March 4, 2014 | Comings and Goings
Joshua W. Lane has been named the Lois F. and Henry S. McNeil Curator of Furniture at Winterthur Museum. Lane, curator of furniture at Historic Deerfield since 2000, assumes the post on April 14. He directed Historic Deerfield's Summer Fellowship Program between 2005 and 2012. Lane replaces Wendy Cooper, who retired last year.
Malcolm Rogers, director of Boston's Museum of Fine Arts since 1994, will retire. The activist director oversaw an era of explosive growth at the MFA culminating with the opening of the new Art of the Americas Wing in 2010 but was at times criticized at times for his aggressive management style. Rogers, who is staying until a successor is found, also announced two new curatorial chairs. Frederick Ilchman will head Art of Europe while Benjamin Weiss leads Prints, Drawings, and Photographs.
February 24, 2014 | What began as a well-intentioned effort to halt the wanton slaughter of elephants has resulted in sweeping restrictions on the U.S. trade in elephant ivory. As part of the Obama administration's broader strategy to combat wildlife trafficking, the U.S. Fish and Wildlife Service on February 11 announced new regulations prohibiting all imports, even antiques made partly or entirely of the material. The rules, say dealers in historic works of art, denigrate cultural heritage while failing to stop poachers, who will likely find ready markets for ivory elsewhere in the world.
The regulations also limit exports to objects that are demonstrably one hundred years or older, apparently preventing an American dealer or institution from selling an inlaid Ruhlmann cabinet of 1926 to a European client. Selling documented antique ivory across state lines remains lawful, as does intrastate trade in objects imported lawfully prior to 1990 or 1975, depending on whether the ivory is…» More
May 30, 2013 | Buncheong bottle
Bottle, Korean, Joseon Dynasty (1392-1910), fifteenth to sixteenth century. Stoneware with iron oxide underglaze decoration; height 11 inches.
Kang Collection, Manhattan specialists in Korean art, sold this pear-shaped wine bottle during New York's Asia Week in March. Priced at $25,000, it is an example of buncheong, a brushed white-slip stoneware mainly made by monks at Mount Kaeryong in southern Chungchong province, says Kang Collection president Keum Ja Kang. The bottle's vigorous freehand decoration in iron oxide underglaze depicts a stylized ginseng plant.
Art Across America, the first-ever survey display of more than two hundred years of American fine and decorative art to travel to South Korea, remains on view at the Daejeon Museum of Art through September 1. It draws from the collections of the Los Angeles County Museum of Art, the Museum of Fine Arts, Houston, the Philadelphia Museum of Art, and the Terra Foundatio…» More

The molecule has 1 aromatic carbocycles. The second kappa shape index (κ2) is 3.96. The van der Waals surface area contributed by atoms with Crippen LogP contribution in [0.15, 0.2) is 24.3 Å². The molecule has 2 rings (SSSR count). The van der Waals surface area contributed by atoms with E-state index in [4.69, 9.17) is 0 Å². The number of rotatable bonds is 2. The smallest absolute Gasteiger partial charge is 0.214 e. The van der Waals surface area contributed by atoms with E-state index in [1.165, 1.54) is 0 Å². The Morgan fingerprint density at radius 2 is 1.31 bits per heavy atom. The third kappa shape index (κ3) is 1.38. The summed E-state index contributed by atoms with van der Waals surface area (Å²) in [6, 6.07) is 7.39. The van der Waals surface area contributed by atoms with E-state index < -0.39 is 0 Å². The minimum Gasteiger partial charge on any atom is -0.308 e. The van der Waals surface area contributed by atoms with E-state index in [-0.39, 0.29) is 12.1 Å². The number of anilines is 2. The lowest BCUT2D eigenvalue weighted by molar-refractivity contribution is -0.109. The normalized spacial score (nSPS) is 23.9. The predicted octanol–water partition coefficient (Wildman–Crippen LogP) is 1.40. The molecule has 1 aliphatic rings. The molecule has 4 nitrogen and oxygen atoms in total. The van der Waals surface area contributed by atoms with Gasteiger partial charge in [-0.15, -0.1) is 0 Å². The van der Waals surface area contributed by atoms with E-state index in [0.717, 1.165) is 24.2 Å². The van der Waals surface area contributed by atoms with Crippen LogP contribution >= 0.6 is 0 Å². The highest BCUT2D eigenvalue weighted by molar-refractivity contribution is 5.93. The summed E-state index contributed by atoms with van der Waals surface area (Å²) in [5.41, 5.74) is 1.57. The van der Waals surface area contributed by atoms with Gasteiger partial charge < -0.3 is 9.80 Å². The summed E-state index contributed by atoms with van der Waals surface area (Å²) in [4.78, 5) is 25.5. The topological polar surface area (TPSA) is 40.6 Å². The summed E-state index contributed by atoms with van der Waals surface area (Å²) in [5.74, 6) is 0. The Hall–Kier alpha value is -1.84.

May 9, 2012 | From its redesigned catalogue to its sleek new stands, the Philadelphia Antiques Show looked younger than its 51 years when it opened on Friday, April 27, for a five-day run.
Organized as a benefit for Penn Medicine, the show is one of the oldest and most traditional in the country with a reputation for top-flight American, English, and Chinese works of art, both fine and decorative.
Not everyone welcomed this year's move from Navy Pier to the Convention Center. But one look at this handsome new installation with its low lighting, sophisticated palette and large, airy stands had even the most jaded show goers convinced.
There was plenty to look at but, really, you had to be there. Not to be missed?
Arader Galleries' stunning, 1754 engraving of the Philadelphia harbor and skyline from the Jersey Shore by George Heap and Nicholas Scull, $585,000. It is one of a handful of known examples of this print;
A spectacular sheet iron and copper Angel Gabriel weathervane, …» More
May 9, 2012 |
Barn Star Productions' 23rd Street Armory Antiques Show got off to a brisk start in its original Center City location on Friday, April 27, as dozens of collectors stormed the gates in search of eighteenth through early twentieth century fare.
Organized by Rhinebeck, N.Y. promoter Frank Gaglio, the show is a magnet for Americana buyers, including exhibitors from the nearby Philadelphia Antiques Show, a shuttle stop away at the Convention Center.
"Attendance was on par with last year, which was great considering that we had new dates," said Gaglio. Next year both shows will open on Friday, April 12.
Early Friday morning, Pennsylvania dealers Pat and Rich Garthoeffner sold to a colleague from Texas, Connecticut dealers Kocian DePasqua handed over an early trade sign to prominent collectors from New Jersey, and Main Line dealer Diana Bittel swooped in to claim a weathered wooden sea serpent, probably a ship's relic, from Maine dealers Thomas Jewett and Charles Berdan…» More
[Compiled by Darrin Alfred, Associate Curator, Department of Architecture, Design and Graphics at the Denver Art Museum. Originally published in "Cur» View All